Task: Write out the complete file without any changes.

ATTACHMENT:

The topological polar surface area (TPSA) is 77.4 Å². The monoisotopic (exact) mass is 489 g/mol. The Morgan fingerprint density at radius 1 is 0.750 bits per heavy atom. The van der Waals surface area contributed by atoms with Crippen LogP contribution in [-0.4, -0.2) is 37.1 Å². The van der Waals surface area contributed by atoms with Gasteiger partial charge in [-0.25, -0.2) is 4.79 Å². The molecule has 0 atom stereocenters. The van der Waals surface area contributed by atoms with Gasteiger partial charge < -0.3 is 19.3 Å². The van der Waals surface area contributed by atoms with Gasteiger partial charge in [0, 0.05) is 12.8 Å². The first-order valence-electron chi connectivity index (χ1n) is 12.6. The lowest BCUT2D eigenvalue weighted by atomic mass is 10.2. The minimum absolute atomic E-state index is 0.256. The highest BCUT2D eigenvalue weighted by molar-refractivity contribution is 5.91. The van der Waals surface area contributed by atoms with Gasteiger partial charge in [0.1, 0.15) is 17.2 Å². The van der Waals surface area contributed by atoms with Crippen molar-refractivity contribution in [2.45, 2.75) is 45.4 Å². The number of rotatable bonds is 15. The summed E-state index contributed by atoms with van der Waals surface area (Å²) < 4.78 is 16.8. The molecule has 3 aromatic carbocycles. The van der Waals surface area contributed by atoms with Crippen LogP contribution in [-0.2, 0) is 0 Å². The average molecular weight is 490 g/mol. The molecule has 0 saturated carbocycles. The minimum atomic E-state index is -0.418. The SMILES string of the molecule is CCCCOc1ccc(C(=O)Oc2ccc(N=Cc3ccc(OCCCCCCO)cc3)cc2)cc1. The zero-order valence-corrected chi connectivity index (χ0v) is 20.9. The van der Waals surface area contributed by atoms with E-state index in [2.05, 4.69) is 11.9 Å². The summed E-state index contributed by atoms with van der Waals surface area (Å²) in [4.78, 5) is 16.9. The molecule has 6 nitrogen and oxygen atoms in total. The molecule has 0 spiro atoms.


The topological polar surface area (TPSA) is 77.4 Å². The monoisotopic (exact) mass is 489 g/mol. The Morgan fingerprint density at radius 1 is 0.750 bits per heavy atom. The van der Waals surface area contributed by atoms with Crippen LogP contribution in [-0.4, -0.2) is 37.1 Å². The van der Waals surface area contributed by atoms with Gasteiger partial charge in [-0.25, -0.2) is 4.79 Å². The molecule has 0 atom stereocenters. The van der Waals surface area contributed by atoms with Gasteiger partial charge < -0.3 is 19.3 Å². The van der Waals surface area contributed by atoms with Gasteiger partial charge in [0, 0.05) is 12.8 Å². The first-order valence-electron chi connectivity index (χ1n) is 12.6. The lowest BCUT2D eigenvalue weighted by atomic mass is 10.2. The minimum absolute atomic E-state index is 0.256. The highest BCUT2D eigenvalue weighted by molar-refractivity contribution is 5.91. The van der Waals surface area contributed by atoms with Gasteiger partial charge in [0.1, 0.15) is 17.2 Å². The van der Waals surface area contributed by atoms with Crippen molar-refractivity contribution in [2.45, 2.75) is 45.4 Å². The number of rotatable bonds is 15. The summed E-state index contributed by atoms with van der Waals surface area (Å²) < 4.78 is 16.8. The molecule has 3 aromatic carbocycles. The van der Waals surface area contributed by atoms with Crippen LogP contribution in [-0.2, 0) is 0 Å². The average molecular weight is 490 g/mol. The molecule has 0 saturated carbocycles. The minimum atomic E-state index is -0.418. The SMILES string of the molecule is CCCCOc1ccc(C(=O)Oc2ccc(N=Cc3ccc(OCCCCCCO)cc3)cc2)cc1. The zero-order valence-corrected chi connectivity index (χ0v) is 20.9. The van der Waals surface area contributed by atoms with E-state index in [2.05, 4.69) is 11.9 Å². The summed E-state index contributed by atoms with van der Waals surface area (Å²) in [4.78, 5) is 16.9. The molecule has 6 nitrogen and oxygen atoms in total. The molecule has 0 spiro atoms.